When it comes to knowing what you want to do for a living, Lauren Nassetta, M.D., is one of the lucky ones. When she was only 4 years old, Nassetta confidently declared to her mother that one day she would become a pediatrician. And that is exactly what happened after Nassetta graduated from the UAB Heersink School of Medicine in 2006.

Life and learning don’t always follow such a well-planned path, and numerous obstacles can crop up along the way, especially in the fast-paced and ever-changing field of medicine. As the new director of the Heersink School of Medicine’s Professional Development Office, Nassetta’s goal is to help level out what she calls “rough patches.”

“We won’t be able to completely smooth it over for you,” Nassetta says, “but we can provide support and encouragement to help you get through it. That’s a role that we serve.”

nassetta 700x700Nassetta says she loves working with her team because of the "passion and compassion with which they are approaching this role of maintaining wellness."

It is a role that has long intrigued Nassetta, even as she never lost sight of her childhood dream of pediatrics. A native of Atlanta, Nassetta moved to Birmingham in 1997 to attend Birmingham-Southern College (BSC), where she majored in biology-psychology.

“I’ve always been interested in how people think and learn, which ties in with overall wellness,” Nassetta says. “I’m not a psychologist by any means, but I’ve always been curious about what makes people behave in certain ways and about how our past experiences impact how we interact with one another and the world around us.”

After graduating from BSC, Nassetta completed medical school, Pediatrics residency, and a chief resident year at UAB. She is an associate professor in the Division of Pediatric Hospital Medicine in the Department of Pediatrics, where she serves as an associate residency program director and the chief wellness officer.

It was during a medical conference she attended while serving as co-director of the Pediatrics clerkship that Nassetta first began to consider the importance of wellbeing on learning. A fellow medical educator presented data about burnout and depression among students and the impact it had on their education and patient care. Importantly, he also showed that something could be done about it.

“Basically, how people are feeling directly impacts how they learn and how they function as physicians,” Nassetta says. “It was a really powerful talk. From that I started to get interested in burnout in residency and medical students—what to do about it and how to prevent it.”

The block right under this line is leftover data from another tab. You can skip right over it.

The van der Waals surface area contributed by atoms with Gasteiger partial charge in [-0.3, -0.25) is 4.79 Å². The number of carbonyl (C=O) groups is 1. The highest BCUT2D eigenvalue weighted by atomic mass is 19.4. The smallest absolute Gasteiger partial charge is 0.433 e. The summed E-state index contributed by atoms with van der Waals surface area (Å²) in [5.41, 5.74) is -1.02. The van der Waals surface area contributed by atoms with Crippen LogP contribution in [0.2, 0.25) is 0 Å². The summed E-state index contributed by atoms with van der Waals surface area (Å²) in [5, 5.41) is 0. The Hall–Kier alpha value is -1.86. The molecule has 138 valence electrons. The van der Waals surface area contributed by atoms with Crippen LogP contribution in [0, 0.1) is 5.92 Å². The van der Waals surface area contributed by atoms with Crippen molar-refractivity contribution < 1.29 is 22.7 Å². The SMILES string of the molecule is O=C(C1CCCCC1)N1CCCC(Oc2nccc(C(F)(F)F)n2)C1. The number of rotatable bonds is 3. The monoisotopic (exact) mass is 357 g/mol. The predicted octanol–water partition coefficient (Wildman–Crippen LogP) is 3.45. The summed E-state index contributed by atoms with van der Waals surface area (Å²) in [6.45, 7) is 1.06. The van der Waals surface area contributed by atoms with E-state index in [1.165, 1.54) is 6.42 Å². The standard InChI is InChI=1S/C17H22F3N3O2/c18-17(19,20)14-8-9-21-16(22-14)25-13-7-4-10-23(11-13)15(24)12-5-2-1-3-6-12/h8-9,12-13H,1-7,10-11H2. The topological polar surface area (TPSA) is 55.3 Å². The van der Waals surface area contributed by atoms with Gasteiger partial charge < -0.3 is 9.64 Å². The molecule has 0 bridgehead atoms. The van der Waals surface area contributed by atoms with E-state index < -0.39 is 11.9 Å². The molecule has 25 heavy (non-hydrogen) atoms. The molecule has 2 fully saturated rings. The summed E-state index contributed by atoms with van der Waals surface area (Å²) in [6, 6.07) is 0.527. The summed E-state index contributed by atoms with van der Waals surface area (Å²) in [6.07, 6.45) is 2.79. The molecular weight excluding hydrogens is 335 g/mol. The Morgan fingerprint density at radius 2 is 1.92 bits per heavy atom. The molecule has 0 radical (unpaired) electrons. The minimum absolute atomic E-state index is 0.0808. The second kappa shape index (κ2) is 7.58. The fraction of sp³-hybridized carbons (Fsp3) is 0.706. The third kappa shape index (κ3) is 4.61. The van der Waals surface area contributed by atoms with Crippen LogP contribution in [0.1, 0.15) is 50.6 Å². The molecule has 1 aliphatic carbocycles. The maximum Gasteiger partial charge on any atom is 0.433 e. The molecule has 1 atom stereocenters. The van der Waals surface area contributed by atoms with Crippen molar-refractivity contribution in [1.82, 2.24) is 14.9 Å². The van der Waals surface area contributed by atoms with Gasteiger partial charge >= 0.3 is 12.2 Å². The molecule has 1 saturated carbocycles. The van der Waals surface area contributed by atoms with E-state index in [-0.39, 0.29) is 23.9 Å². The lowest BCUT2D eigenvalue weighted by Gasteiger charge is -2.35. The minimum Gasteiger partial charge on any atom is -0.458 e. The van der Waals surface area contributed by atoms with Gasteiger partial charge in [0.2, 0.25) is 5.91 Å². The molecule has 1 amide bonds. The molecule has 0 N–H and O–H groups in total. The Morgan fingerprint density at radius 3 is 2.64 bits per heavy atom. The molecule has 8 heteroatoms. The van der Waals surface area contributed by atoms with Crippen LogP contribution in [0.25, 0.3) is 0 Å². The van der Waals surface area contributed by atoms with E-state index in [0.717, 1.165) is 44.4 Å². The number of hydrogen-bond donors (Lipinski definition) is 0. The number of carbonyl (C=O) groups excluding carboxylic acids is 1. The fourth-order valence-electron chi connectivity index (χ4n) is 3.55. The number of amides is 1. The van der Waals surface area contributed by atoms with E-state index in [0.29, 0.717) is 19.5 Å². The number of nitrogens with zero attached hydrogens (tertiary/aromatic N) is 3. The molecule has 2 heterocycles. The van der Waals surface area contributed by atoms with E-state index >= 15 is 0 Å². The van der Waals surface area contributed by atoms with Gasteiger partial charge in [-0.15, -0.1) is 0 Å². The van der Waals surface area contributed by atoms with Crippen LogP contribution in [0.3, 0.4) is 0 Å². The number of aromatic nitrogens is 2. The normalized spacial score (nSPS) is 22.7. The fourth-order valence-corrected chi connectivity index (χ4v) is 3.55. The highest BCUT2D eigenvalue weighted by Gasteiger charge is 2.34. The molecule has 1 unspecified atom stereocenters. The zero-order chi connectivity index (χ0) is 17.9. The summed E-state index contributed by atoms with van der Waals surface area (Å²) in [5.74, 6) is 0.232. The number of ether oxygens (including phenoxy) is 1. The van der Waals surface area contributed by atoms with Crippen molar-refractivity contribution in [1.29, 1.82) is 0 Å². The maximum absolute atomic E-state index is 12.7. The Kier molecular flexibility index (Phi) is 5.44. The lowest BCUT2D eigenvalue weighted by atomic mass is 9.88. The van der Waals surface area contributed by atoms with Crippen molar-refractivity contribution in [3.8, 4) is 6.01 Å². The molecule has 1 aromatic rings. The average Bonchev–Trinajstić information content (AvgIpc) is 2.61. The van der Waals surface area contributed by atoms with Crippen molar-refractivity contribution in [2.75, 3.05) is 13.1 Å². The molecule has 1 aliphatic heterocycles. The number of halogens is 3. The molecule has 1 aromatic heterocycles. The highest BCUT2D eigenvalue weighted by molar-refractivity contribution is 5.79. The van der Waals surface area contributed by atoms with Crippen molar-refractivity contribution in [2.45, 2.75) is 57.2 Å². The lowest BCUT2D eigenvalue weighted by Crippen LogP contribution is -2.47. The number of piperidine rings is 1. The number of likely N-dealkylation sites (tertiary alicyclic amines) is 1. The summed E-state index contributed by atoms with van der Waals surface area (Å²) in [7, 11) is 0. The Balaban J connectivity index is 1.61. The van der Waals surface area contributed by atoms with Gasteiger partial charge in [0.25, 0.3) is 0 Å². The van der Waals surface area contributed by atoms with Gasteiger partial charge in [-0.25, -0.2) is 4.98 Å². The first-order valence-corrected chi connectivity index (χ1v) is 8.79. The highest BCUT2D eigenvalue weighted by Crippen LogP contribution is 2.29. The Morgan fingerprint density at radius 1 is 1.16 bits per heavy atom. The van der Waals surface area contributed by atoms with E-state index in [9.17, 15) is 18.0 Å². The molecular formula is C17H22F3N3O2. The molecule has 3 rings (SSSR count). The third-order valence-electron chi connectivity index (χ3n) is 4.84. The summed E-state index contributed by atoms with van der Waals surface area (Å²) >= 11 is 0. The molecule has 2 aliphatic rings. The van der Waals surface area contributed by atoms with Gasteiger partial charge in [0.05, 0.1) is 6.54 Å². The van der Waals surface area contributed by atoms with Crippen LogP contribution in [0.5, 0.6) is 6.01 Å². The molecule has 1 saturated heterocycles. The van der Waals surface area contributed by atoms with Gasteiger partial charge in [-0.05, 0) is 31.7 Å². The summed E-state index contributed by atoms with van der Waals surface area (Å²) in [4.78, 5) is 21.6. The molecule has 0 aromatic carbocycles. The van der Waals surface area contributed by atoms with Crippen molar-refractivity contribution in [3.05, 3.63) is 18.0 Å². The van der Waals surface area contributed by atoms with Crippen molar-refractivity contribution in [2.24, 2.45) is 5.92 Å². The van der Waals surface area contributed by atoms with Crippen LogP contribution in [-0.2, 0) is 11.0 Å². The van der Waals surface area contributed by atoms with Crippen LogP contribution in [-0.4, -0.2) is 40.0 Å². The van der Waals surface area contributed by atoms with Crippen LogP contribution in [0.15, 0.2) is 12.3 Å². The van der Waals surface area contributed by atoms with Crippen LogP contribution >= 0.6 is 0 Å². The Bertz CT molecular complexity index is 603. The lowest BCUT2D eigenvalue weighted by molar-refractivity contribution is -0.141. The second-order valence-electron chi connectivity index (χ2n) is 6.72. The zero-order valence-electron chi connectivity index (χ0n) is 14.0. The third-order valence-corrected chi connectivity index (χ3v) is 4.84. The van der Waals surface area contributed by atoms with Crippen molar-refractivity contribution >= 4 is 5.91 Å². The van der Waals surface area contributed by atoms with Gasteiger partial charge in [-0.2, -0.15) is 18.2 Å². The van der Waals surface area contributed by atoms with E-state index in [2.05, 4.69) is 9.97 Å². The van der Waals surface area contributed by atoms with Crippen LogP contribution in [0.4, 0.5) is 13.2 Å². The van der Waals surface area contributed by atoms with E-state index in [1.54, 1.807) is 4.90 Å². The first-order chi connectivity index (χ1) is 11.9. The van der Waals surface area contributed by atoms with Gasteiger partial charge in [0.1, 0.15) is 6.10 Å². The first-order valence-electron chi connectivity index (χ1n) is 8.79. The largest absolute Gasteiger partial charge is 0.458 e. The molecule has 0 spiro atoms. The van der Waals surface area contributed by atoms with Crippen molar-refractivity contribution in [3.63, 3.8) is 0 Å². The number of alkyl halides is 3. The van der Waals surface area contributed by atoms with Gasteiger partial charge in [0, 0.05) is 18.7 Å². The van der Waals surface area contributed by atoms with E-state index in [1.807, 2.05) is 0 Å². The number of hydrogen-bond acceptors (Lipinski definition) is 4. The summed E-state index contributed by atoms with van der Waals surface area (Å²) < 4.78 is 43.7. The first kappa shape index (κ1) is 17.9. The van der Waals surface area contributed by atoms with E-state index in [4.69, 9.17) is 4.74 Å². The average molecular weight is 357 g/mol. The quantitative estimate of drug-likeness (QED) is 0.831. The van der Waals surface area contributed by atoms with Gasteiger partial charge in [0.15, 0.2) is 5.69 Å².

Nassetta began directly confronting such issues as the UAB site principal investigator for the national consortium studying burnout and resilience in pediatrics residents. She will expand that mission in her role at PDO, where she is joined by a team of physicians, psychologists, and counselors.

“What’s really exciting is the opportunity to work with people who are also excited about doing this same work,” Nassetta says. “I love the team I’m working with and their enthusiasm, the passion and compassion with which they are approaching this role of maintaining wellness. It’s an awesome opportunity to make sure that UAB is a place where people can feel good at work.

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“Our goals are to expand our outreach and our resources, in order to increase the number of people we can help support. We want to be more of an obvious presence on campus.”

To accomplish these goals, Nassetta says the PDO is working closely with a variety of entities, including the UAB Heersink School of Medicine, the Office of Graduate Medical Education, the Employees Assistance and Counseling Center, the Department of Psychiatry and Behavioral Neurobiology, and Student Health Services.

“People can always come to us for assistance, but we also want to interact with any of the other groups that are doing some of the same type of work on campus,” Nassetta says. “We want to be an immediately accessible place for people to start with when they’re in distress. Just a safe place where you can go when you’re having a rough patch and need somebody to talk to.

“I want to make sure that the Heersink School of Medicine and UAB Medicine are places where people can continue to grow, feel supported, and find meaning. The role of PDO within that is to care for the whole by caring for individuals. It is our mission to equip, encourage, and empower the people of UAB so that everyone can thrive at work.” – Cary Estes